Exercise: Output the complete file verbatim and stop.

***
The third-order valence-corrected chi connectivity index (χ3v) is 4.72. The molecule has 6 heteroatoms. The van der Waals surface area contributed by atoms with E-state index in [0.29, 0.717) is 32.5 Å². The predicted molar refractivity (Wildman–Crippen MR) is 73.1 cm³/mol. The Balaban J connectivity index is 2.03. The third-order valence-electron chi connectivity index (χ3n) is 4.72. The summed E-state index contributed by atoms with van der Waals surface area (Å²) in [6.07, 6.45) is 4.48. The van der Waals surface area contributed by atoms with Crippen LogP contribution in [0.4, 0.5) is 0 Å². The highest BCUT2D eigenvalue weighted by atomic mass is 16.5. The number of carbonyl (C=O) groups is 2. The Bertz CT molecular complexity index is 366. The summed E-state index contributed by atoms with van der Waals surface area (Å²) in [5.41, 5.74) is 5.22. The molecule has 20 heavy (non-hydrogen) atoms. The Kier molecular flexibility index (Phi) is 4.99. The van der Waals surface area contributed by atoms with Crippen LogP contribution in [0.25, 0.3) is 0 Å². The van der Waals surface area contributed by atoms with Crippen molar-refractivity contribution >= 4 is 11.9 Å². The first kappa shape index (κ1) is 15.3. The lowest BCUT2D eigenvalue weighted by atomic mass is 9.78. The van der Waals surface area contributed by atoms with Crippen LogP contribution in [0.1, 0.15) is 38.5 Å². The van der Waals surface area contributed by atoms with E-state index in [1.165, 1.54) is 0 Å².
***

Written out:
The third-order valence-corrected chi connectivity index (χ3v) is 4.72. The molecule has 6 heteroatoms. The van der Waals surface area contributed by atoms with E-state index in [0.29, 0.717) is 32.5 Å². The predicted molar refractivity (Wildman–Crippen MR) is 73.1 cm³/mol. The Balaban J connectivity index is 2.03. The third-order valence-electron chi connectivity index (χ3n) is 4.72. The summed E-state index contributed by atoms with van der Waals surface area (Å²) in [6.07, 6.45) is 4.48. The van der Waals surface area contributed by atoms with Crippen LogP contribution in [0.4, 0.5) is 0 Å². The highest BCUT2D eigenvalue weighted by atomic mass is 16.5. The number of carbonyl (C=O) groups is 2. The Bertz CT molecular complexity index is 366. The summed E-state index contributed by atoms with van der Waals surface area (Å²) in [5.41, 5.74) is 5.22. The molecule has 20 heavy (non-hydrogen) atoms. The Kier molecular flexibility index (Phi) is 4.99. The van der Waals surface area contributed by atoms with Crippen LogP contribution in [0.25, 0.3) is 0 Å². The van der Waals surface area contributed by atoms with Crippen molar-refractivity contribution >= 4 is 11.9 Å². The first kappa shape index (κ1) is 15.3. The lowest BCUT2D eigenvalue weighted by atomic mass is 9.78. The van der Waals surface area contributed by atoms with Crippen LogP contribution in [0.1, 0.15) is 38.5 Å². The van der Waals surface area contributed by atoms with E-state index in [1.165, 1.54) is 0 Å².